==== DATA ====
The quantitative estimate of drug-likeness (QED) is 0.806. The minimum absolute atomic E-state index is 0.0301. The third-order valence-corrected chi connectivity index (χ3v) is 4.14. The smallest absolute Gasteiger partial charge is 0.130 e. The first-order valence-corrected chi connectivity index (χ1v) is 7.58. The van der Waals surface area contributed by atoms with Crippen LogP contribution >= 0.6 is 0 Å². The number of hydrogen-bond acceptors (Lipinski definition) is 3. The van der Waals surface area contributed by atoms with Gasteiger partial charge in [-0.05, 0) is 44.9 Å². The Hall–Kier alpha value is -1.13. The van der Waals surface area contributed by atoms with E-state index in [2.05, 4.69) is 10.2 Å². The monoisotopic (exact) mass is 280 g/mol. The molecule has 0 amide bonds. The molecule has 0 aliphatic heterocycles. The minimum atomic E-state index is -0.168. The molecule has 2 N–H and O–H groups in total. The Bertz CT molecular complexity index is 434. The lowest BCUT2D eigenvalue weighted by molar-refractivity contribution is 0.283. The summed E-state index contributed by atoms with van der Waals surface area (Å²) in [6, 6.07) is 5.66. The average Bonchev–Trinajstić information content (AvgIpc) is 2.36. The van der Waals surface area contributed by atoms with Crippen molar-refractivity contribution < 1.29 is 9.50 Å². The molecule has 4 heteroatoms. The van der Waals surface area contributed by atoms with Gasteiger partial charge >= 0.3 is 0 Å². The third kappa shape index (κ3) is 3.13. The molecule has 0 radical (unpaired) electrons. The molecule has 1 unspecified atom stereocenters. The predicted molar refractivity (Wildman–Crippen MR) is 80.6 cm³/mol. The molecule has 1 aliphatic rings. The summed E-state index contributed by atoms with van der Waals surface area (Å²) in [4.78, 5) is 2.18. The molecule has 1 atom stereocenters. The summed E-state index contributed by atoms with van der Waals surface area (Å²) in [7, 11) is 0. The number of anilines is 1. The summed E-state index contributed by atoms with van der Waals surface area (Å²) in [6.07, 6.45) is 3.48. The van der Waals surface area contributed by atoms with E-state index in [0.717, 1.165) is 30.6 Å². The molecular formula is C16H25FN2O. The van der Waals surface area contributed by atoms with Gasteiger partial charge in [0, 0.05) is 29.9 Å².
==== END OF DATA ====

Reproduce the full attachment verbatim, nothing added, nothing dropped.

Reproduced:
The quantitative estimate of drug-likeness (QED) is 0.806. The minimum absolute atomic E-state index is 0.0301. The third-order valence-corrected chi connectivity index (χ3v) is 4.14. The smallest absolute Gasteiger partial charge is 0.130 e. The first-order valence-corrected chi connectivity index (χ1v) is 7.58. The van der Waals surface area contributed by atoms with Crippen LogP contribution >= 0.6 is 0 Å². The number of hydrogen-bond acceptors (Lipinski definition) is 3. The van der Waals surface area contributed by atoms with Gasteiger partial charge in [-0.05, 0) is 44.9 Å². The Hall–Kier alpha value is -1.13. The van der Waals surface area contributed by atoms with E-state index in [2.05, 4.69) is 10.2 Å². The monoisotopic (exact) mass is 280 g/mol. The molecule has 0 amide bonds. The molecule has 0 aliphatic heterocycles. The minimum atomic E-state index is -0.168. The molecule has 2 N–H and O–H groups in total. The Bertz CT molecular complexity index is 434. The lowest BCUT2D eigenvalue weighted by molar-refractivity contribution is 0.283. The summed E-state index contributed by atoms with van der Waals surface area (Å²) in [6, 6.07) is 5.66. The average Bonchev–Trinajstić information content (AvgIpc) is 2.36. The van der Waals surface area contributed by atoms with Crippen molar-refractivity contribution < 1.29 is 9.50 Å². The molecule has 4 heteroatoms. The van der Waals surface area contributed by atoms with Gasteiger partial charge >= 0.3 is 0 Å². The third kappa shape index (κ3) is 3.13. The molecule has 0 radical (unpaired) electrons. The molecule has 1 unspecified atom stereocenters. The predicted molar refractivity (Wildman–Crippen MR) is 80.6 cm³/mol. The molecule has 1 aliphatic rings. The summed E-state index contributed by atoms with van der Waals surface area (Å²) in [4.78, 5) is 2.18. The molecule has 1 atom stereocenters. The summed E-state index contributed by atoms with van der Waals surface area (Å²) in [7, 11) is 0. The number of anilines is 1. The summed E-state index contributed by atoms with van der Waals surface area (Å²) in [6.07, 6.45) is 3.48. The van der Waals surface area contributed by atoms with E-state index in [0.717, 1.165) is 30.6 Å². The molecular formula is C16H25FN2O. The van der Waals surface area contributed by atoms with Gasteiger partial charge in [0, 0.05) is 29.9 Å².